Monday, February 22, 2010

Two Must See Flicks ...


The Cradle Will Rock and Paris 36

We saw two fabulous films this weekend. And, although from two different countries and directed in two very different styles, they remarkably echoed each other in theme and era. Neither of these movies are going to go down in cinema history as masterpieces of the film canon. But, they are both definitely sly, clever, informative, and lots of fun to watch. Both films take place in 1936 - The Cradle will Rock in New York, and Paris 36 in Paris. They both have first rate art direction, and obviously had good sized budgets to recreate the clothes and homes and restaurants of both the rich and the working poor during the era. Both are just gorgeous.

The Cradle Will Rock
1999
Directed by Tim Robbins
U.S.A.

Robbin's telling of the legendary events surrounding the Orson Welles' production of Marc Blitzstien's labor opera, The Cradle Will Rock, not only puts forth the events with historical accuracy, but masterfully presents his film in the style of a Brecht theatre piece.
This film is not only about artistic freedom, it is about freedom as a whole, about standing up for your freedom of belief and expression. It's hard to imagine that there was a time, not all that long ago, in this "free" nation of ours when armed guards actually locked the doors of a theatre, trying to prevent a show from being mounted.

Set in the turbulent 1930's, Robbins' tale focuses on the National Theatre Company, an organization set up by Roosevelt during the Depression to provide out-of-work artists a vehicle through which to ply their trade and culture-starved audiences a chance to revel in the glories of live theatrical performances.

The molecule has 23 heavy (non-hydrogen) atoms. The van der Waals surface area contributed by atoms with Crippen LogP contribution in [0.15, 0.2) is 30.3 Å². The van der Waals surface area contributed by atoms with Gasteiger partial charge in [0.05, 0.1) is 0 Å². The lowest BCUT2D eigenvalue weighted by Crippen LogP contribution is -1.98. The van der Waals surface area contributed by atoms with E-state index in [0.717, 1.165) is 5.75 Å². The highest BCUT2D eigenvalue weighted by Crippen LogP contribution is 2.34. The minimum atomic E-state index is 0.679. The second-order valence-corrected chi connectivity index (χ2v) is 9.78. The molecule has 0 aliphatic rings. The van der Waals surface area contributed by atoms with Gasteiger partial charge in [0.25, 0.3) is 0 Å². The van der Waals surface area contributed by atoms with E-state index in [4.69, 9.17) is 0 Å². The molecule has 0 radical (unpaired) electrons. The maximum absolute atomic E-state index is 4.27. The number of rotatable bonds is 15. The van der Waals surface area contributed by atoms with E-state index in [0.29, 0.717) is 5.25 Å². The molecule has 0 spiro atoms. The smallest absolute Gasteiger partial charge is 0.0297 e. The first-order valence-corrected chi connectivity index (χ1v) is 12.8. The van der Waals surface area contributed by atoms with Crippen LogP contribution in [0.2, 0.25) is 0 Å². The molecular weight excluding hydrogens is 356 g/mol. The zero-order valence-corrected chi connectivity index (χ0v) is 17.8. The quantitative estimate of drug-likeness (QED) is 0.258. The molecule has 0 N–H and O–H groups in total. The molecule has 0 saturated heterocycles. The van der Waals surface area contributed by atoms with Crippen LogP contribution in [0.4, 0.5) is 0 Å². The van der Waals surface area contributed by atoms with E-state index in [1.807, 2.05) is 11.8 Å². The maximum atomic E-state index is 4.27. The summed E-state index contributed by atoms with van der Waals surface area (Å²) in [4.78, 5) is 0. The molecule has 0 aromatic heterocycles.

Unfortunately, it was also a time of great civil and political upheaval, with Communism and Fascism battling for supremacy abroad and many Americans divided along similar lines in their loyalties. With passions running deep, it was only a matter of time before many in the United States Congress began suspecting the NTC of Communist sympathizing - and it was a short road from there to the eventual dismemberment of the organization. The film centers on the production of a controversial musical play called `The Cradle Will Rock' that portrays the glorious coming of unionism to a steel factory, a scenario that parallels the events in the lives of several of the characters in the film.


Given this fascinating historical background, Robbins has filled his film with a rich assortment of characters, from Orson Welles, as a fledgling young actor who sees unions as the ruination of artistic purity, to Nelson Rockefeller, as a well-meaning art patron who balks at the mural Diego Rivera has painted for him only after Rivera refuses to remove the image of Lenin from Rockefeller's monument-to-capitalism lobby. In fact, the cast of characters is so enormous, with each one taking a crucial part in the narrative proceedings, that it is quite impossible to mention them all here. Suffice it to say that Robbins covers the social spectrum from industrialists and capitalists to union workers and the unemployed, from sympathetic patrons and patronesses to the little people eager to root out the seeds of Communism even at the expense of their own ostracism. And not a one is uninteresting.


Walking through this gorgeous and informative film is a veritable sky filled with stars. The cast includes Hank Azaria (Marc Blitzstein), Rubén Blades (Diego Rivera), Joan Cusack (Hazel Huffman), John Cusack (Nelson Rockefeller), Cary Elwes (John Houseman), Philip Baker Hall (Gray Mathers), Cherry Jones (Hallie Flanagan), Angus Macfadyen (Orson Welles), Bill Murray (Tommy Crickshaw), Vanessa Redgrave (Countess Constance LaGrange), Susan Sarandon (Margherita Sarfatti), Jamey Sheridan (John Adair), John Turturro (Aldo Silvano), Emily Watson (Olive Stanton), Bob Balaban (Harry Hopkins). And in smaller roles, Gretchen Moll, Bernard Hughes, Paul Giamatti, Jack Black and Audra McDonald. All are just spot on perfect.